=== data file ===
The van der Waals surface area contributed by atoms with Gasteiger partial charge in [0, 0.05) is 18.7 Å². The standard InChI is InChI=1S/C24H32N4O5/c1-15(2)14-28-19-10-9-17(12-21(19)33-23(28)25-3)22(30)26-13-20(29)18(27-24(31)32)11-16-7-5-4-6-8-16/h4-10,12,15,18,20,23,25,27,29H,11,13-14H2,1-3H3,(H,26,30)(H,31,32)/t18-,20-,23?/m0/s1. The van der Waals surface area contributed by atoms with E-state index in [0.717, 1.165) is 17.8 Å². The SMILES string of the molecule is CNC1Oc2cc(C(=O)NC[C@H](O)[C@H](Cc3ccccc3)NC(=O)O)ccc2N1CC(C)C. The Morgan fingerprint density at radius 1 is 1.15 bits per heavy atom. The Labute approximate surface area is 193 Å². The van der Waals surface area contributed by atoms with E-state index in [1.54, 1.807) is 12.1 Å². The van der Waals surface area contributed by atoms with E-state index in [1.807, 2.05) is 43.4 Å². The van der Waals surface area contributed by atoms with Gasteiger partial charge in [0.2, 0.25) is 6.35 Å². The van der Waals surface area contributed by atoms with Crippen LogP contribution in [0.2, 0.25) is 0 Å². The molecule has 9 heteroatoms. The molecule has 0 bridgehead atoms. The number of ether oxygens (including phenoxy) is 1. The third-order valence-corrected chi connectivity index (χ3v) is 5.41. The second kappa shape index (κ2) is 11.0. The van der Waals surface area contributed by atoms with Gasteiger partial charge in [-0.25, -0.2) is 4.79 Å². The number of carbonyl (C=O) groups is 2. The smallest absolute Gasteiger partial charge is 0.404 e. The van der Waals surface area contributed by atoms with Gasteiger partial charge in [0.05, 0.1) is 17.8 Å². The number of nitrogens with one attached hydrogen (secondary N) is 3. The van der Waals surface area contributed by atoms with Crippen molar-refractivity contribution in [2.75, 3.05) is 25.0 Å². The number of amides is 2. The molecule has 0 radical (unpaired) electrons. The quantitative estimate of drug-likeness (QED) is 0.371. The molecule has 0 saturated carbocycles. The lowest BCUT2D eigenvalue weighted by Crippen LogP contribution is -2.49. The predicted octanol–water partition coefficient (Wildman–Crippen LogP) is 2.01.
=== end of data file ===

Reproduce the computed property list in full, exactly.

The van der Waals surface area contributed by atoms with Gasteiger partial charge in [0, 0.05) is 18.7 Å². The standard InChI is InChI=1S/C24H32N4O5/c1-15(2)14-28-19-10-9-17(12-21(19)33-23(28)25-3)22(30)26-13-20(29)18(27-24(31)32)11-16-7-5-4-6-8-16/h4-10,12,15,18,20,23,25,27,29H,11,13-14H2,1-3H3,(H,26,30)(H,31,32)/t18-,20-,23?/m0/s1. The van der Waals surface area contributed by atoms with E-state index in [0.717, 1.165) is 17.8 Å². The SMILES string of the molecule is CNC1Oc2cc(C(=O)NC[C@H](O)[C@H](Cc3ccccc3)NC(=O)O)ccc2N1CC(C)C. The Morgan fingerprint density at radius 1 is 1.15 bits per heavy atom. The Labute approximate surface area is 193 Å². The van der Waals surface area contributed by atoms with E-state index in [1.54, 1.807) is 12.1 Å². The van der Waals surface area contributed by atoms with E-state index in [1.807, 2.05) is 43.4 Å². The van der Waals surface area contributed by atoms with Gasteiger partial charge in [0.2, 0.25) is 6.35 Å². The van der Waals surface area contributed by atoms with Crippen LogP contribution in [0.2, 0.25) is 0 Å². The molecule has 9 heteroatoms. The molecule has 0 bridgehead atoms. The number of ether oxygens (including phenoxy) is 1. The third-order valence-corrected chi connectivity index (χ3v) is 5.41. The second kappa shape index (κ2) is 11.0. The van der Waals surface area contributed by atoms with Gasteiger partial charge in [-0.25, -0.2) is 4.79 Å². The number of carbonyl (C=O) groups is 2. The smallest absolute Gasteiger partial charge is 0.404 e. The van der Waals surface area contributed by atoms with Gasteiger partial charge in [0.05, 0.1) is 17.8 Å². The number of nitrogens with one attached hydrogen (secondary N) is 3. The van der Waals surface area contributed by atoms with Crippen molar-refractivity contribution in [2.75, 3.05) is 25.0 Å². The number of amides is 2. The molecule has 0 radical (unpaired) electrons. The quantitative estimate of drug-likeness (QED) is 0.371. The molecule has 0 saturated carbocycles. The lowest BCUT2D eigenvalue weighted by Crippen LogP contribution is -2.49. The predicted octanol–water partition coefficient (Wildman–Crippen LogP) is 2.01.